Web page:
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Nurses in England initiated a walkout on Monday, impacting critical services for the first time as part of an ongoing dispute with the government over pay and conditions.

The 28-hour strike, which began at 8 pm on Sunday, follows the Royal College of Nursing (RCN) members’ vote to reject a 5 percent government pay increase offer earlier this month. In contrast, British healthcare and ambulance workers from the GMB trade union and Unison accepted a government pay offer, which included a one-time payment equivalent to 2 percent of salaries for the 2022-23 financial year and a 5 percent pay rise for 2023-24. The latest walkout comes amid several strikes across the public and private sectors over the past year, mainly caused by increased levels of inflation.

This is the first time areas such as intensive care, chemotherapy, and dialysis have been affected, with some exemptions agreed upon. In previous walkouts, these services had been excluded.RCN General Secretary Pat Cullen urged Health Minister Steve Barclay to “come back around the table and put a better offer on the table.” Speaking to Sky News broadcaster, Cullen emphasized the need to pay nurses decently and urged the NHS to address the nursing crisis throughout the system. She warned that without a resolution, nurses would have no choice but to continue their strike action.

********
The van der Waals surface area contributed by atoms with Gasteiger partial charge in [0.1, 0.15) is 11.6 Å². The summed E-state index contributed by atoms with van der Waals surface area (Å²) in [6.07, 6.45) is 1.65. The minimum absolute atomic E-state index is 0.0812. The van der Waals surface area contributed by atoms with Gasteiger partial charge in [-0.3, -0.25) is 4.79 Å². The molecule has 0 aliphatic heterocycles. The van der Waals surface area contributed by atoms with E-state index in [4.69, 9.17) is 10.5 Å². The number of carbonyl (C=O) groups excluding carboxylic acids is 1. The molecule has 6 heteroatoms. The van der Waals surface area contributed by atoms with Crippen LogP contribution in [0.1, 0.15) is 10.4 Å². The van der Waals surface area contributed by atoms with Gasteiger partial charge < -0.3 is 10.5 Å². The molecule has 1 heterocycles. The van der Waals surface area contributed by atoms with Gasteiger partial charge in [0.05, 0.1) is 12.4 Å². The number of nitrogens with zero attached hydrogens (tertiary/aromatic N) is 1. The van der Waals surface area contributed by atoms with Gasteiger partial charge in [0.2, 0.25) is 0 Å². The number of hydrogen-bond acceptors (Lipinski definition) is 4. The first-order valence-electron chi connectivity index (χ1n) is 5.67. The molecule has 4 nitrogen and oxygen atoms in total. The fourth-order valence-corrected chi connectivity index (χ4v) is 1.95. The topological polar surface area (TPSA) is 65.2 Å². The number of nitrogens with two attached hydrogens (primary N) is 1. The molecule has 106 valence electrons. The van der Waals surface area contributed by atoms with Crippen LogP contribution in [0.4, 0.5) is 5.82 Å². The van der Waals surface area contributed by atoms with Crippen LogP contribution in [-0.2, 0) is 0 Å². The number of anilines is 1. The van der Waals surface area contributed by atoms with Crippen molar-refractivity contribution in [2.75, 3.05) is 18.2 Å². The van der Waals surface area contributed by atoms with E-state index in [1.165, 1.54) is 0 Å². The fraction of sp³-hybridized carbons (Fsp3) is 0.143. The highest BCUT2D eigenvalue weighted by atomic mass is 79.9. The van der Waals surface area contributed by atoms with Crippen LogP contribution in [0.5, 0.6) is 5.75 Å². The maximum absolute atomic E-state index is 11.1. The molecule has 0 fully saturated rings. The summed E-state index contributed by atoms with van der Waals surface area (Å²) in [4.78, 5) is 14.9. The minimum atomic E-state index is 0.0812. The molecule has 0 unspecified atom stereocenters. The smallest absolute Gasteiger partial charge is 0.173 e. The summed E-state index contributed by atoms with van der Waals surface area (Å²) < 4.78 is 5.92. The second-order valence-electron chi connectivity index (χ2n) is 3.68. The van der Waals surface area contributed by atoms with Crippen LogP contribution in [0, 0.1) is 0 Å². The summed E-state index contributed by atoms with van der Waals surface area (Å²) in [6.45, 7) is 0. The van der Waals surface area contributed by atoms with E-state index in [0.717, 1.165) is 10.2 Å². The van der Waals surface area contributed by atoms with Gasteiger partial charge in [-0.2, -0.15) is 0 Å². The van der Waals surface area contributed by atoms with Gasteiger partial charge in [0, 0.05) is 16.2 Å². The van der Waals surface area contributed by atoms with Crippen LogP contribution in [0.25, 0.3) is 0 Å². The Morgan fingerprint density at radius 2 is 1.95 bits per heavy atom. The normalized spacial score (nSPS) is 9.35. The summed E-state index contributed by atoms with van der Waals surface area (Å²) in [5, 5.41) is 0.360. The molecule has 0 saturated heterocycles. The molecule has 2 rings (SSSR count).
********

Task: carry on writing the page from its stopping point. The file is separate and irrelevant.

However, Barclay called the RCN’s decision to proceed with the walkout “hugely disappointing,” citing the government’s “fair and reasonable offer on pay.” Prime Minister Rishi Sunak has argued that significant pay raises are unaffordable and could exacerbate inflation.

Doctors have also staged strike actions, demanding a 35 percent pay increase. Their most recent four-day stoppage earlier this month highlighted the argument that pandemic backlogs and staff shortages have dramatically increased workloads, putting patients at risk.


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